The following is excerpted from Neal Thompson's new book A Curious Man: The Strange and Brilliant Life of Robert "Believe It or Not!" Ripley. It is about Ripley being the inspiration for the popular Warner Brothers cartoon character Elmer Fudd.
WA R N E R B RO S . had been founded by four Polish brothers from western Pennsylvania who, after World War I, began producing their own Hollywood films. After a successful run with the heroic soldier- dog Rin Tin Tin, the brothers bought the Vitagraph Company in 1925 and took over that company’s Vitaphone studios in Brooklyn, where they produced “talkies.” In 1927, Warner Bros. unveiled The Jazz Singer, starring Al Jolson, followed a year later by The Lights of New York, considered the first true talking picture. By 1930, Warner Bros. had produced hundreds of experimental short films called “Vitaphone Varieties” or “Broadway Brevities,” starring vaudeville stars, comedians, singers, and even media celebrities like Walter Winchell.
Hearst had been working with Vitaphone for more than a decade, and it’s likely that his influence led Warner Bros. to offer Ripley four ten- minute “Vitaphone Varieties” shows, at $3,500 per episode—the start of Ripley’s long- term and lucrative relationship with both Warner Bros. and the big screen. Ripley’s name began to appear on theater marquees in mid-1930 and the films became instant hits, sometimes prompting applause at their conclusion.
In Ripley’s first-ever film, he introduced viewers to a six year-old Chinese boy from Chicago named One Long Hop, said to have been born the day of Lindbergh’s transatlantic flight, and a woman who could speak ten words per second. (The boy was actually the son of Ripley’s cartoonist friend, Paul Fung—“One Long Hop” was a nickname; fast- talking Cygna Conly was a romantic interest who would soon come to work for Ripley.) In his next film, Ripley emerged from behind a six-foot mound of letters to thank a few letter carriers for handling so much of his mail. Then he displayed some creatively addressed envelopes, including one addressed in Braille, others in Greek, sign language, and one with a tear in the envelope next to a sketch of Robert E. Lee—Rip + Lee.
The films offered the first in- the- flesh look at the famed cartoonist. For many, it likely came as a shock to see how badly his teeth protruded and how significantly they affected his speech. Like a craggy wall between upper and lower lips, Ripley’s misshapen and misaligned teeth prevented him from fully closing his mouth, making it difficult to pronounce certain letters. With the help of his speech lessons (and liquor) he had grown accustomed to compensating, but certain letters and words still sounded awkward— b’s sounded like v’s, p’s sounded like fee, and s’s emerged in a slushy lisp.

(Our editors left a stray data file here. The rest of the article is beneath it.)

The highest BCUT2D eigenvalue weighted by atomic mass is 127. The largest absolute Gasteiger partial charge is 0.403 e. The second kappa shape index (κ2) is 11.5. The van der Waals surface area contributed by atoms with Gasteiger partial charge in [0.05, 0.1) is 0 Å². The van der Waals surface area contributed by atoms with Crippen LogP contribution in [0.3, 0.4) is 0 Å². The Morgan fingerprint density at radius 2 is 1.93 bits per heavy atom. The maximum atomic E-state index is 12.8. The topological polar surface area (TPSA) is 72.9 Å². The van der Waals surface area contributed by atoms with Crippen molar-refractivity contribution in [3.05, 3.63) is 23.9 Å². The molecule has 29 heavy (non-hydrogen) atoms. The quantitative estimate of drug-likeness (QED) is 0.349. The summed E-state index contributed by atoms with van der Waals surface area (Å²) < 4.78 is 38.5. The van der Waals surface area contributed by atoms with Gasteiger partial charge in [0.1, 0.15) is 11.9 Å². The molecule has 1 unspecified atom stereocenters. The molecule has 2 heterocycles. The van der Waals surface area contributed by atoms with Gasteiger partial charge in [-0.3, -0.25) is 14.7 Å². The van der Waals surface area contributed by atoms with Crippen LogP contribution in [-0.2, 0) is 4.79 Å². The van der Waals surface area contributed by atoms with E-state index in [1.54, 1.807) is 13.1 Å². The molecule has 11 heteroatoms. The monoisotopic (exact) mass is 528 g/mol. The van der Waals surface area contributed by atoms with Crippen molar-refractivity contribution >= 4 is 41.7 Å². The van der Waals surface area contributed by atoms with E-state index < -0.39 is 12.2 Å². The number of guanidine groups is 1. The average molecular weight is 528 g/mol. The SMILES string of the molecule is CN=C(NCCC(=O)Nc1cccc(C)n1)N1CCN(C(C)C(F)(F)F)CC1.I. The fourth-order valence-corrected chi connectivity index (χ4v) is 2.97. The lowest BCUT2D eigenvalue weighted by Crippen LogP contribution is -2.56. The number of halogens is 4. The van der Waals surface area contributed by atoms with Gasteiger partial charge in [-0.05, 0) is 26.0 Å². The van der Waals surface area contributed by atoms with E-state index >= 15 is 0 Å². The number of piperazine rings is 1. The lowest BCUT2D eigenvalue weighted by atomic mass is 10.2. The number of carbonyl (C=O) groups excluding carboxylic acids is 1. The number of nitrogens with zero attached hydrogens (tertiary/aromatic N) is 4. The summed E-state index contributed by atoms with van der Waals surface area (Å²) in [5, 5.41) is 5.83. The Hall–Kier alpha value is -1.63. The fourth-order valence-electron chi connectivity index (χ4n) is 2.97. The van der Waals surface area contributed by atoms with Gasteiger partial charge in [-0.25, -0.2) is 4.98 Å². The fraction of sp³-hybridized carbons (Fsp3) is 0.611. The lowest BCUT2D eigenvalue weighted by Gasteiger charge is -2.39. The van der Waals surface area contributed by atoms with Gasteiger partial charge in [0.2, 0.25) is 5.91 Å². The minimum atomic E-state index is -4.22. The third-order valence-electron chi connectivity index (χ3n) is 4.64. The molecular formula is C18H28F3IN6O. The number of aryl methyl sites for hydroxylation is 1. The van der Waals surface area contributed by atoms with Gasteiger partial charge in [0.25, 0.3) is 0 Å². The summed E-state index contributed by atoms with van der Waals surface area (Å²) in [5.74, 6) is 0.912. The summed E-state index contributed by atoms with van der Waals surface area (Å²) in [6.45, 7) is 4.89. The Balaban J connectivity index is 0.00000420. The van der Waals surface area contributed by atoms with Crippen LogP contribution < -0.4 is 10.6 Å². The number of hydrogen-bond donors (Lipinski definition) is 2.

In 1930 Vitaphone launched a series of animated cartoons
called “Looney Tunes” that would create such characters
as Porky Pig, Daffy Duck, Bugs Bunny, and Elmer Fudd.
Introduced as Egghead in the late 1930s, the speech- impeded
and stuttering character who became Fudd was believed to
have been partly modeled on Ripley. One cartoon, “Believe It
or Else,” featured a bucktoothed Egghead wearing a loud suit
and spats. The narrator introduces the world’s loudest hog
caller, the human basketball, and the world’s fastest woodcutter.
“I don’t believe it!” says Egghead. Egghead/Fudd also made a
cameo appearance in The Isle of Pingo Pongo, a faux South
Seas travelogue cartoon that was later banned for its racist
depiction of black islanders.
On-screen, Ripley appeared swishy and loose-limbed, almost effeminate—possibly due to his self- prescribed doses of hooch. He walked with a sheepdog’s waddle and constantly fiddled with the nubs of charcoal he kept in his pockets. After introducing guests, he’d shuffle to an easel and sketch a cartoon—an “Up-arm Man” from India or the boy who died of old age at six years old or the man-eating tree of Madagascar. He wore nice suits with bow ties and spats over his shoes. He appeared fit and confident, though he was starting to develop a paunch and lose hair, the remnants of which were slicked back and shiny.
The director, Murray Roth (who co-wrote Lights of New York), grew frustrated as Ripley mangled the scripts. In his On Broadway column, Walter Winchell teased, “Ripley, who knows everything, can’t remember his lines over at the Long Island . . . studios. heheheh.” Speaking before a small audience assembled on a stage designed to look like a ship’s lounge or an airplane cabin, Ripley introduced guests and shared film footage of his travels to Morocco or Jerusalem or film clips of real people doing weird things. His human queeriosities included a sixteen-month-old roller skater, a six-year-old boy who smoked, and an armless trombone player. By featuring odd performers from Scranton, Flint, Tacoma, and Toledo, he showed an appreciation for small- town America as well as genuine awe for the fetishes and fixations of those willing to spend years of concentrated effort carving a chain of matchsticks or building a violin entirely of sugar or printing an eighth-of-an-inch copy of the Rubáiyát of Omar Khayyám, which Ripley stored inside a pinky ring.
In one episode, Ripley is arrested and tried in a mock court, forced to prove some of his controversial statements: America had no official national anthem? The Statue of Liberty was built atop a prison? He patiently defends himself on all charges and once again explains the details of his famous claim that Lindbergh had been the sixty-seventh man to fly across the Atlantic. Finally, the judge intervenes and declares, “Mr. Ripley, believe it or not, you are acquitted.”
Excerpted from the book A CURIOUS MAN by Neal Thompson. Copyright © 2013 by Neal Thompson. Published by Crown Archetype, an imprint of the Crown Publishing Group, a division of Random House, Inc.